4.1 Baselines And Comparison

Prior work has proposed various approaches to nonautoregressive machine translation (NAT). These methods must seek a balance in the speed-quality trade-off: the more parallelization is introduced into a model, the more the output quality deteriorates because of a stronger conditional independence assumption. Some approaches require external models to achieve competitive accuracy such as candidate rescoring with an autoregressive model (Sun et al., 2019; ) and a reordering module to align input word order to the target (Ran et al., 2019) . Given this complication in much recent work, latency comparisons among NAT models present challenges. In this work, we focus on comparisons with iteration-based approaches because they perform competitively to autoregressive models without any external system. Specifically, we use two strong iteration-based NAT models from recent work (Ghazvininejad et al., 2019; Kasai et al., 2020) . See §7 for descriptions of more prior work on NAT.

CMLM The conditional masked language model (Ghazvininejad et al., 2019) predicts randomly masked target tokens given observed target tokens as well as the source, similar to masked language models for contextual word representations (Devlin et al., 2019; . CMLM is used for iterative NAT by the mask-predict inference. Following Ghazvininejad et al. (2019 Ghazvininejad et al. ( , 2020b , we use 4 and 10 iterations and length beam 5 where 5 most probable lengths are chosen and each of those candidates is decoded in parallel until we select the one with the best score at the end.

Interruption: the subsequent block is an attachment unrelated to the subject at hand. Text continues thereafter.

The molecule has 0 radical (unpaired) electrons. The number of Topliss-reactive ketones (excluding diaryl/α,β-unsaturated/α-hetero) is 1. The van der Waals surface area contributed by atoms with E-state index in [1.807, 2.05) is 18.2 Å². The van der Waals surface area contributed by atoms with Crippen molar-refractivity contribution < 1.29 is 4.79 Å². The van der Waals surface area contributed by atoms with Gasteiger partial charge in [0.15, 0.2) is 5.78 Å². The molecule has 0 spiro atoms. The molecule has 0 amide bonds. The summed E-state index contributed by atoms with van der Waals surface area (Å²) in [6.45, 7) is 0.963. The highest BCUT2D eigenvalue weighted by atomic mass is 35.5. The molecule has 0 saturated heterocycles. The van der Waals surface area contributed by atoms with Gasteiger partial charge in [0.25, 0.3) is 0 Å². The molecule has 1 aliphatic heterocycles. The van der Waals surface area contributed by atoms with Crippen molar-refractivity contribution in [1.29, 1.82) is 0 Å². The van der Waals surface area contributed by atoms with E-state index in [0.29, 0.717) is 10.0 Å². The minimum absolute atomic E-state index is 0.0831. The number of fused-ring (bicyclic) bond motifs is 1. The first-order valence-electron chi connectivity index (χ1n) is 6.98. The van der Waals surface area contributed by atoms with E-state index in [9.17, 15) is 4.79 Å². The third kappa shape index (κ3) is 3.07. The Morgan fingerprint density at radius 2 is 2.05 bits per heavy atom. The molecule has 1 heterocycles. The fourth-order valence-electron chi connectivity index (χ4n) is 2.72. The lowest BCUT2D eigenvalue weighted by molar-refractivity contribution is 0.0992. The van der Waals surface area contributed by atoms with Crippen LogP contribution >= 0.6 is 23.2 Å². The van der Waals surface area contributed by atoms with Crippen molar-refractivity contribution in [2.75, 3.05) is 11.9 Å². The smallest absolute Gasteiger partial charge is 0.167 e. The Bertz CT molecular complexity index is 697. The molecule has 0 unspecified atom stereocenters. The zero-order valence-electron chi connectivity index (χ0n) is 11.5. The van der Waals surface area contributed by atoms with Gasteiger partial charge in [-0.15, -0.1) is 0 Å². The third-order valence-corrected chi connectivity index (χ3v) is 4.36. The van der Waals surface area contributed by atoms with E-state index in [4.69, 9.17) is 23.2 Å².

DisCo The disentangled context transformer (Kasai et al., 2020) is an efficient alternative to CMLM. DisCo predicts every target token given an arbitrary subset of the rest of the reference tokens. Following Kasai et al. (2020) , we use their parallel easy-first inference, and set the maximum number of iterations and length beam to be 10 and 5 respectively.

Distillation Following previous work on nonautoregressive translation (e.g., Ghazvininejad et al., 2019; Kasai et al., 2020; Saharia et al., 2020) , we apply sequence-level knowledge distillation (Kim and Rush, 2016 ) by training every model in all directions on translations produced by a standard left-to-right transformer model (transformer large for EN-DE, EN-ZH, EN-FR and base for EN-RO). We assess the impact of distillation in §6 and demonstrate that distillation is important, especially for non-autoregressive models. Notice that we apply distillation to all configurations, including autoregressive models, for fair comparisons. 2

4.2 Experimental Setup